Someone who identifies with that gender-identity. Someone who has accepted themselves as such, and wishes other people and society to do the same. It remains unattached to attributes (be they physical or personality).

What are your feelings on monogamy?

It’s a failed system that breeds violence (i.e. ‘crimes of passion’) through jealousy and adheres to the suffocating ideals that it’s the only goal we have in life. Monogamy is the greatest kindling for mistrust, and has never once made me feel good about myself, or who I am.

On polyamory?

It’s the only true way to feel and maintain love in its truest form, and trust as it was meant to exist. Open relationships, open marriages, polyamorous relationships; I wholly support all of these and am polyamorous myself.

Do you feel your choice to participate or not participate in consensual sex is at all affected by societal influence?

It is only affected to the extent I allow it to be. Which, at this point in my life, is very little.

How do you feel about products marketed to women?

Just like products marketed to men, they’re cheap ploys for cash and ultimately do nothing but reinforce a harmful narrative of how to identify with your gender.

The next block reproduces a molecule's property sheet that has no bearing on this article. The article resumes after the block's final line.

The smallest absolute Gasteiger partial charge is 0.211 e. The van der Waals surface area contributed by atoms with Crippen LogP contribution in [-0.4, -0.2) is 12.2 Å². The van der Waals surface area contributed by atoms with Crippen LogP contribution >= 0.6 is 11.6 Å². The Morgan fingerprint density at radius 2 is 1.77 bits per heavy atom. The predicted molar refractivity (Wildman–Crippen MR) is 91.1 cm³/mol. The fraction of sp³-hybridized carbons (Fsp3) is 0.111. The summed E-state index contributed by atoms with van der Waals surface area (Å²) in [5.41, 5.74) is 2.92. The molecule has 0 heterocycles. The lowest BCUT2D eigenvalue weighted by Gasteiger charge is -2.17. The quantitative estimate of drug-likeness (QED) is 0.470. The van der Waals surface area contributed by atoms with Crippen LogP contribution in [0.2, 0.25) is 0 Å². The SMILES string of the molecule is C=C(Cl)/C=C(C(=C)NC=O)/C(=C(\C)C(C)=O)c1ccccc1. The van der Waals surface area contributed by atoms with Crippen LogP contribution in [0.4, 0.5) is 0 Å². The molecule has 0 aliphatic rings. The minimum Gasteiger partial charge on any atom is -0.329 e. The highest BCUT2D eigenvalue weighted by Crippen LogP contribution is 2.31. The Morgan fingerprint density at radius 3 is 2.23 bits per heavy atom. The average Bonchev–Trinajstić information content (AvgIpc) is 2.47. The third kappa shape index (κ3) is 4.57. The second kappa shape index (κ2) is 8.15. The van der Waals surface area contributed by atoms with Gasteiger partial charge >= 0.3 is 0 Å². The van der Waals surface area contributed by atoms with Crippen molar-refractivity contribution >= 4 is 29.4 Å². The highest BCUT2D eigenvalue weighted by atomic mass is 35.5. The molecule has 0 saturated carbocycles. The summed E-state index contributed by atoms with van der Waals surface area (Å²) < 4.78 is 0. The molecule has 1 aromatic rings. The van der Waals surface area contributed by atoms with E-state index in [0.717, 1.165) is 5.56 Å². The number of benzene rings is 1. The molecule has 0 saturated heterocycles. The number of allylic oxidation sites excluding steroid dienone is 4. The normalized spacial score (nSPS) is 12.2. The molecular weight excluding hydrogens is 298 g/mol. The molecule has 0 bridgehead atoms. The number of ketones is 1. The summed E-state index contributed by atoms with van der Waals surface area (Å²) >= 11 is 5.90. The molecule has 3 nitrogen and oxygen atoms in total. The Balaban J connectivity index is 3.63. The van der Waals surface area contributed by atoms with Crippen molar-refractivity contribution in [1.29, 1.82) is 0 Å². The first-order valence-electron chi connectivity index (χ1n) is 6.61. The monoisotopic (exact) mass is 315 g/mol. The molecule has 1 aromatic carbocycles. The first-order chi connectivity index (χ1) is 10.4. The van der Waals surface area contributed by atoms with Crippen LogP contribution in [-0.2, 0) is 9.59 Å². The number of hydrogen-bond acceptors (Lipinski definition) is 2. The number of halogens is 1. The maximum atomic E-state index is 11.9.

How do you feel about feminine hygiene products’ portrayal in the media?

The idea of keeping something an absolute ‘secret’ that everyone happens to know about the female reproductive system seems utterly redundant, and ultimately hurts the cause. Conversation about this fact should be easy and open.

Were you always aware of what your body could do sexually & mechanically?

I wouldn’t say ‘always’ but I became aware at a young age; my mother supplied plenty of books, and the more I read, the more I requested more to read. That idea exists to this day, although now I’ve delved more into self-awareness of a less mechanical nature. More philosophical.

Do you feel your sexual education was sufficient?